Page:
Photos courtesy of Braiden Ivie
As the coronavirus pandemic continues to move throughout the nation and the world, the ripple effect appears endless. By now, everyone is familiar with the terms “social distancing” and “flattening the curve.” In an attempt to avoid contact with one another, drastic measures have been taken, forcing many activities to be cancelled and businesses to shut down. One widely discussed impact of the virus is on the economy, but its sting goes much further.
With large-scale cancellations, including March Madness, and postponements of the NBA, MLB and other professional sports, the COVID-19 presence is felt. There is plenty of national coverage on the impact of these events and leagues, but perhaps one aspect that is not adequately addressed is the effect on high school student athletes.
Emery track star Braiden Ivie generously took some time to provide his perspective of COVID-19’s incredible reach. After endless training and hard work during the winter indoor season, Ivie was primed and ready for a stellar senior campaign. He broke the 200 M indoor state record in 2019 and had his sights set on breaking more records this spring.
Consider Ivie’s accomplishments: he is a standout in the state in both the 100 and 200 M dashes. His top 2019 outdoor time for each event was 10.69 and 21.49 seconds, respectively. His goal is to run 10.53 seconds in the 100 M and 21.10 seconds in the 200 M.
However, Ivie wasn’t just working to be the fastest sprinter in the state for his second consecutive year or win back-to-back state titles in the 100 M and 200 M dashes; he was planning on putting his name in the record books. It is worth noting that Dallin Draper (Delta) set the 200 M statewide record in 2018 at 21.12 while Brian Hazelgren’s (Murray) 10.47 100 M time back in 1981 still stands as the fastest in the state.
Ivie reflected how he felt once he heard the news that the track and field season was put on hold. “My heart kinda sank. I had a lot of goals set and I was disappointed.” Although the season is in limbo, Ivie continues to prepare himself. “I am doing my private training with hopes that the season resumes. If it does, I will be ready. I am undaunted by the situation.”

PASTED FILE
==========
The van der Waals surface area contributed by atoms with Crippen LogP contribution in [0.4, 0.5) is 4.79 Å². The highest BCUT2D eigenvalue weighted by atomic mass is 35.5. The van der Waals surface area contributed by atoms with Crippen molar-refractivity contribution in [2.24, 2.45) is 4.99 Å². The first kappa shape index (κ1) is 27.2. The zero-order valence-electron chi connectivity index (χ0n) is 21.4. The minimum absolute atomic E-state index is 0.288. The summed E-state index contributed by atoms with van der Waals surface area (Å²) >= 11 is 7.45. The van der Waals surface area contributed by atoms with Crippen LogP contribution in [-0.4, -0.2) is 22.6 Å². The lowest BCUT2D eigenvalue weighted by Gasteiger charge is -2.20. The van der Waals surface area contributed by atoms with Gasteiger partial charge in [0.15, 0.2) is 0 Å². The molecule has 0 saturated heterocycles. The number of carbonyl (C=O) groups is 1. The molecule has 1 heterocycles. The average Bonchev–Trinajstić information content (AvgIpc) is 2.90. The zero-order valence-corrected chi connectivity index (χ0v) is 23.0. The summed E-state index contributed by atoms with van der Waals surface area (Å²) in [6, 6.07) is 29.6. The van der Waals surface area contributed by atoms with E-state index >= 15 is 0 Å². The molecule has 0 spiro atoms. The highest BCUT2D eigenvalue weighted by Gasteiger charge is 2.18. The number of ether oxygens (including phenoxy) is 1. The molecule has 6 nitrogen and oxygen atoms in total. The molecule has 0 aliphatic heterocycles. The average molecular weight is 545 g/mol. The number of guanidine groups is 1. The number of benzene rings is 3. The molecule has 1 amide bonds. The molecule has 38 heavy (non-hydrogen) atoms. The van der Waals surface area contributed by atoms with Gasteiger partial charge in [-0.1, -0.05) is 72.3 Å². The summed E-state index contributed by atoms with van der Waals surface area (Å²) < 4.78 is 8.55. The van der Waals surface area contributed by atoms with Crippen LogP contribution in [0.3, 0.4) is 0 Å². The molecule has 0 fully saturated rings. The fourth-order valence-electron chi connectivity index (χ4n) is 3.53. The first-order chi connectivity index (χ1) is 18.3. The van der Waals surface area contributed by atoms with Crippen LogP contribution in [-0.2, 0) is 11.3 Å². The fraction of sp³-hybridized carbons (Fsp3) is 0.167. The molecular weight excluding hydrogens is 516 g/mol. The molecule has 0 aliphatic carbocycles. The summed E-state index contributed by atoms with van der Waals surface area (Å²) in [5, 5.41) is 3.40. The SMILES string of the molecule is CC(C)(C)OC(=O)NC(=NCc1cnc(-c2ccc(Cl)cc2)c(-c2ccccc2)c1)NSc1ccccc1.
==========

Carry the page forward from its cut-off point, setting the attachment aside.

Ivie, like many high school athletes all over the nation, is endlessly working and holding out hope to compete. He has been receiving workouts from his club coach, Shaun May of Gold Medal Athletics in Provo.
Most recently, Ivie competed at the Snow Canyon meet in St. George and took first in both the 100 and 200 M events. Nationally, Ivie is currently ranked fourth in the 100 M and third in the 200 M. There was an upcoming meet scheduled to take place in Arcadia, Calif. for the top runners in the nation, but it has since been cancelled.
Athletes are not just sidelined from their sports, but have been forced home to complete packets from school in what surely feels like complete isolation to teenagers. “School is busy and hard. Teachers don’t have just one class; they have to deal with all of the students from all of their classes at once,” said Ivie. “I feel bad for them; it is hard to get help when you need it. Socially, it has been tough too; it’s like a ghost town.”
The compound effect of closing the school doors appears to go deeper and deeper. Students are not just removed from school and the activities that they enjoy. For many, their outlets are gone, leaving them troubled. Ivie opened up about this aspect of life amid the pandemic. “I feel like a lot of my support has been cut off. I can’t go to school and socially interact. Religiously, meetings have been cancelled. It leaves you to ask, ‘what is the point?’ It’s hard to stay motivated. There are no friends or athletics to support you; it’s hard to deal with.”
When asked what he is doing to combat those difficulties, Ivie responded, “I’m keeping my college goals in mind. I still have my family and I have been reading a lot of mentally motivational books. I’ve been studying a lot more mentally than ever before.”
There is no doubt that the abrupt halt of the spring season and school has been tough to swallow, but with everything that is happening, Ivie considers himself to be fortunate. “I have my scholarship to run for BYU next year. I also have the opportunity to increase the amount of my scholarship, which was already more generous than I could imagine, to a full-ride.” Ivie explained that if he achieves his goals previously stated, his scholarship would increase to cover all his schooling. “I have talked to Coach Kyle [Grossarth, BYU Men’s Sprint Coach], and he said that I can increase my scholarship in college.”
While Ivie knows where he will be attending school next fall, there are many athletes that might have had their last opportunity to show colleges what they can offer stripped from them. “I feel terrible for them,” commented Ivie. “If I was in that situation, I would feel worse than I do already.” Ivie was quick to continue, showing the mindset of a true champion. “In my opinion, [COVID-19] is a setback. I have had my setbacks as well. I have had surgeries and injuries that have set me back months. It’s how you look at it. If you say, ‘this is going to stop me’, it will. Or you can keep working.”
Ivie concluded his self-reflection, “I wish I would have not taken school and athletics for granted. Now that I don’t have those any more, the track meets and schooling, the social aspect, I took it for granted. I will look back and be more grateful.”
Ivie’s message is that “setbacks” are a part of life. While individuals have no control over how and when they occur, there are two things every athlete is taught: you can only control your attitude and effort. While there are many unknowns in the future, we should all take a page out of Ivie’s book and continue to press forward with optimism while showing gratitude for what we have.